Coast-to-coast flights are a terrific time to put thoughts down on paper. This time, I am on my way to Orlando, FL. This is the beginning of a six-day trip that will take me to Florida, Pennsylvania, Virginia, Maryland, New York and Illinois, before returning home to Nevada.
I have the great fortune to provide leadership for a group of import parts specialists from all over the country called S.I.P.S., the Society of Import Parts Specialists. There are 30 members in this organization and they span the U.S. from California to Vermont. One of my responsibilities is to produce a newsletter periodically, usually every other month or so. It’s a lot of fun to do, but just like writing these articles for this magazine, you need a consistent supply of good material.
The best way to acquire good material to stay fresh and current is to network with others. Other people from our industry are great resources, but people from outside of your own industry can provide excellent perspectives that are sometimes more objective. They can see the forest from the trees, where usually we are a little too close to look at our situations objectively.
This trip will allow me the opportunity to network within my industry, but it will add the dimension of sharing information with my peers from other parts of the country who are in very different markets. I have great anticipation about learning how our member in New Jersey approaches his market compared to another member in central Florida. There will be different personalities, different markets and probably many unique philosophies of how to get the job of serving the import specialist installers in their communities. Who ever said that "parts are parts"?
The same way you exchange information with your colleagues within your store, you can gain valuable information by speaking to and learning from others outside of your company.
Most would tell you that the key to effective networking is to be a good listener and I certainly would not argue with that logic. But, it is just as important to be an active participant. Simply stated, to get something, you’ve got to give something. It irritates me when someone suggests that when they are in a group setting, they should keep their ears open and their mouths shut. Doesn’t the word "communication" suggest having a two-way conversation?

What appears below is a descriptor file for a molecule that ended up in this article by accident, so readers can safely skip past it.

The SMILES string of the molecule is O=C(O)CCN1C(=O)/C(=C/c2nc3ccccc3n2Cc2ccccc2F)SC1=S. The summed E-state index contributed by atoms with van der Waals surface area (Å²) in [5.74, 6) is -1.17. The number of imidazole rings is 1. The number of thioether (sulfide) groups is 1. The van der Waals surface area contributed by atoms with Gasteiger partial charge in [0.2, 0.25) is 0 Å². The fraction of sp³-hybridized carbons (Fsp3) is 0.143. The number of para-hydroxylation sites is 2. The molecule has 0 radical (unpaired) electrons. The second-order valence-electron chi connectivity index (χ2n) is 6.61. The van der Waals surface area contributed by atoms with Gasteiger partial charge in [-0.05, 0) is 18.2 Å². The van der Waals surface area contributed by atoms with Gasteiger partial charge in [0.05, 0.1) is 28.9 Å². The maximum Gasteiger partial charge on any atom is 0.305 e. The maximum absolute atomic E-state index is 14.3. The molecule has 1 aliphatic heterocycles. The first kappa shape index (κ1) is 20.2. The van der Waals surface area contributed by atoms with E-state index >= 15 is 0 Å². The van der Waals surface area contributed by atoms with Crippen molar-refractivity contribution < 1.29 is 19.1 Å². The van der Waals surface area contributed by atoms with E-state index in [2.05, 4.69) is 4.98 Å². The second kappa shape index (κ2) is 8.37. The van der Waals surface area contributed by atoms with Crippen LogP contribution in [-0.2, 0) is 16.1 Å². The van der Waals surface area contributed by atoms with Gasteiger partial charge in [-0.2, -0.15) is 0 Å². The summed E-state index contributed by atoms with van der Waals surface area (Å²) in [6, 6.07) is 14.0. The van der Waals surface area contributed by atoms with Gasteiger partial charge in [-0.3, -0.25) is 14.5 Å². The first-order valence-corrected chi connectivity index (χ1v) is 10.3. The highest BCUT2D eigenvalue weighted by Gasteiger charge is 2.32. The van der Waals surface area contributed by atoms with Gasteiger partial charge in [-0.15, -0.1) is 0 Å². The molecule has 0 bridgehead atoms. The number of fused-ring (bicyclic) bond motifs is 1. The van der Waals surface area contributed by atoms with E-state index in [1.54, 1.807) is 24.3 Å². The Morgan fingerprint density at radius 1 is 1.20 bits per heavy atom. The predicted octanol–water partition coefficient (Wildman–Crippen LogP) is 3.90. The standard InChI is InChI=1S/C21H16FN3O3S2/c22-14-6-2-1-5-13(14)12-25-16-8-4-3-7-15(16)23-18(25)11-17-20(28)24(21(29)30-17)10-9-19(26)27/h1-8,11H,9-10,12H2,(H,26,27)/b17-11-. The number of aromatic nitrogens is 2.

I am all for maintaining company secrets and keeping personalities out of it, but really, how would you hope to be engaged in a meaningful learning experience without offering some of your own? My personal philosophy has always been that good ideas, when shared, improve our entire industry. If the future of our industry is important, and we all understand that it is, it is critical for us to learn to work together to improve the quality of our products and services.
It is not necessary to divulge every detail of a situation when sharing something you have learned with someone else. Keep the names and places out of it. When an associate shares something with me and I later discover an opportunity to help someone else by sharing the same information with them, I don’t offer where it came from. In addition, I don’t take personal credit for someone else’s terrific idea. It’s not as difficult as it sounds.
Let’s say you have been elected to attend a computer seminar in another city. During a coffee break, another participant indicates that he is having a problem tracking where his cash sales are coming from. You remember that just recently, a friend of the owner of your company had mentioned that he designed a series of cash accounts using all of the different zip codes in his market. Now, when a cash customer purchases something, he starts the sale by asking what zip code the customer lives in and he uses that as the cash account for the sale. Eventually, he will be able to track where every cash sale comes from . . . or doesn’t.
You could really help the other computer seminar participant with his problem by sharing this information, but it is not necessary for you to tell him where it came from. Just simply say, "We used to have that problem too, until our management learned to track cash sales by Zip code designation." Wasn’t that easy? Now that you have provided that person an excellent idea for how to solve a problem he was having, how receptive do you think he will be to offering a suggestion for a concern you might be facing?
Remember the comment, "keep your ears open and your mouth shut?" Through experience and the interchanging of ideas with others, you’ll learn the many values networking can provide.